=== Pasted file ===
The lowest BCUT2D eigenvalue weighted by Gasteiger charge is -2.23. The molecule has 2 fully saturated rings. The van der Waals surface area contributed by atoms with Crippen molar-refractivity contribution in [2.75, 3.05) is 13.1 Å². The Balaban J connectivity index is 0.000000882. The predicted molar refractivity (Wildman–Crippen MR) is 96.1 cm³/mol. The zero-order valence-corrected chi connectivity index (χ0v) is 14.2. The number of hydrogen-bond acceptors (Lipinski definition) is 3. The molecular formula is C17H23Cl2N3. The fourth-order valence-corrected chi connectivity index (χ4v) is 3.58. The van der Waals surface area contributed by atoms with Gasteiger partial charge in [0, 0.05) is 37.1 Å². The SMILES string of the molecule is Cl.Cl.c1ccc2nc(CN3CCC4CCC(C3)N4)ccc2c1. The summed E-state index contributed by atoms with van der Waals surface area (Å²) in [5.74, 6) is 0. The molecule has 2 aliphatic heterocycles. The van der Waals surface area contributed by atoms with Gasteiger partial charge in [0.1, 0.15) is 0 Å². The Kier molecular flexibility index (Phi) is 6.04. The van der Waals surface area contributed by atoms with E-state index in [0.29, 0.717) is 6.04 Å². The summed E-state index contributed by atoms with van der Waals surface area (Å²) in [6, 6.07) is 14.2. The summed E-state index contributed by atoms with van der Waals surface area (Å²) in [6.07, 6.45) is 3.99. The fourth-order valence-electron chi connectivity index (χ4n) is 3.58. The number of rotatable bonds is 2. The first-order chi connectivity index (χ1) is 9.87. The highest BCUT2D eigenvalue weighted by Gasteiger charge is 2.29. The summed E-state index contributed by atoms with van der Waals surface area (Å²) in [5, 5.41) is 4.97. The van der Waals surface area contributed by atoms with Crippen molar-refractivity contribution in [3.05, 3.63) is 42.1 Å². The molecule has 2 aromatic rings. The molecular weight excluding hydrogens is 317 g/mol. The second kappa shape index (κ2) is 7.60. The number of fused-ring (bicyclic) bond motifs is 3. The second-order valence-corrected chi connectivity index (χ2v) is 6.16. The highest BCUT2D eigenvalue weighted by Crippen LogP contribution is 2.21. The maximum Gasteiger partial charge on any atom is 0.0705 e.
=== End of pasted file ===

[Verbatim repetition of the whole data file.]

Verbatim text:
The lowest BCUT2D eigenvalue weighted by Gasteiger charge is -2.23. The molecule has 2 fully saturated rings. The van der Waals surface area contributed by atoms with Crippen molar-refractivity contribution in [2.75, 3.05) is 13.1 Å². The Balaban J connectivity index is 0.000000882. The predicted molar refractivity (Wildman–Crippen MR) is 96.1 cm³/mol. The zero-order valence-corrected chi connectivity index (χ0v) is 14.2. The number of hydrogen-bond acceptors (Lipinski definition) is 3. The molecular formula is C17H23Cl2N3. The fourth-order valence-corrected chi connectivity index (χ4v) is 3.58. The van der Waals surface area contributed by atoms with Gasteiger partial charge in [0, 0.05) is 37.1 Å². The SMILES string of the molecule is Cl.Cl.c1ccc2nc(CN3CCC4CCC(C3)N4)ccc2c1. The summed E-state index contributed by atoms with van der Waals surface area (Å²) in [5.74, 6) is 0. The molecule has 2 aliphatic heterocycles. The van der Waals surface area contributed by atoms with Gasteiger partial charge in [0.1, 0.15) is 0 Å². The Kier molecular flexibility index (Phi) is 6.04. The van der Waals surface area contributed by atoms with E-state index in [0.29, 0.717) is 6.04 Å². The summed E-state index contributed by atoms with van der Waals surface area (Å²) in [6, 6.07) is 14.2. The summed E-state index contributed by atoms with van der Waals surface area (Å²) in [6.07, 6.45) is 3.99. The fourth-order valence-electron chi connectivity index (χ4n) is 3.58. The number of rotatable bonds is 2. The first-order chi connectivity index (χ1) is 9.87. The highest BCUT2D eigenvalue weighted by Gasteiger charge is 2.29. The summed E-state index contributed by atoms with van der Waals surface area (Å²) in [5, 5.41) is 4.97. The van der Waals surface area contributed by atoms with Crippen molar-refractivity contribution in [3.05, 3.63) is 42.1 Å². The molecule has 2 aromatic rings. The molecular weight excluding hydrogens is 317 g/mol. The second kappa shape index (κ2) is 7.60. The number of fused-ring (bicyclic) bond motifs is 3. The second-order valence-corrected chi connectivity index (χ2v) is 6.16. The highest BCUT2D eigenvalue weighted by Crippen LogP contribution is 2.21. The maximum Gasteiger partial charge on any atom is 0.0705 e.